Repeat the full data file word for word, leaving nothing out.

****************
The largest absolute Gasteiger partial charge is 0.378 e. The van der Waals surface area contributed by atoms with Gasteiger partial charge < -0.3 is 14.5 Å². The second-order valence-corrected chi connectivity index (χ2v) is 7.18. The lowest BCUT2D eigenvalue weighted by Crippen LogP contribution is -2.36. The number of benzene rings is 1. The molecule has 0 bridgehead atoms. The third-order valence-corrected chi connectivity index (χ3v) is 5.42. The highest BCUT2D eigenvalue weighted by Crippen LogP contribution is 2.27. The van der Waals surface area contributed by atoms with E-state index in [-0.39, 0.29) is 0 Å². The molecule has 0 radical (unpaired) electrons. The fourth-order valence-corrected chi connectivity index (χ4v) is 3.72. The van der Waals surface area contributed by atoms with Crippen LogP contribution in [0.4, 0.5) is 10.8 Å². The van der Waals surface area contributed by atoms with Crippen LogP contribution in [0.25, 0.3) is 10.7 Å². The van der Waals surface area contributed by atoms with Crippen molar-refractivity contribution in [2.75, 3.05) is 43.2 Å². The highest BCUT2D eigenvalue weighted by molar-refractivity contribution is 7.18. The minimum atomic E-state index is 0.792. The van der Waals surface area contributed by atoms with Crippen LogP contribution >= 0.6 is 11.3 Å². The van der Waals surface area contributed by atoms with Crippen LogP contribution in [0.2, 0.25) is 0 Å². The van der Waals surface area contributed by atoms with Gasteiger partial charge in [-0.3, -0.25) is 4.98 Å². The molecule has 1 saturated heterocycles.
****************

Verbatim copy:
The largest absolute Gasteiger partial charge is 0.378 e. The van der Waals surface area contributed by atoms with Gasteiger partial charge < -0.3 is 14.5 Å². The second-order valence-corrected chi connectivity index (χ2v) is 7.18. The lowest BCUT2D eigenvalue weighted by Crippen LogP contribution is -2.36. The number of benzene rings is 1. The molecule has 0 bridgehead atoms. The third-order valence-corrected chi connectivity index (χ3v) is 5.42. The highest BCUT2D eigenvalue weighted by Crippen LogP contribution is 2.27. The van der Waals surface area contributed by atoms with E-state index in [-0.39, 0.29) is 0 Å². The molecule has 0 radical (unpaired) electrons. The fourth-order valence-corrected chi connectivity index (χ4v) is 3.72. The van der Waals surface area contributed by atoms with Crippen LogP contribution in [0.4, 0.5) is 10.8 Å². The van der Waals surface area contributed by atoms with Crippen LogP contribution in [0.25, 0.3) is 10.7 Å². The van der Waals surface area contributed by atoms with Crippen molar-refractivity contribution in [2.75, 3.05) is 43.2 Å². The highest BCUT2D eigenvalue weighted by molar-refractivity contribution is 7.18. The minimum atomic E-state index is 0.792. The van der Waals surface area contributed by atoms with Crippen LogP contribution >= 0.6 is 11.3 Å². The van der Waals surface area contributed by atoms with Crippen LogP contribution in [0.2, 0.25) is 0 Å². The van der Waals surface area contributed by atoms with Gasteiger partial charge in [-0.3, -0.25) is 4.98 Å². The molecule has 1 saturated heterocycles.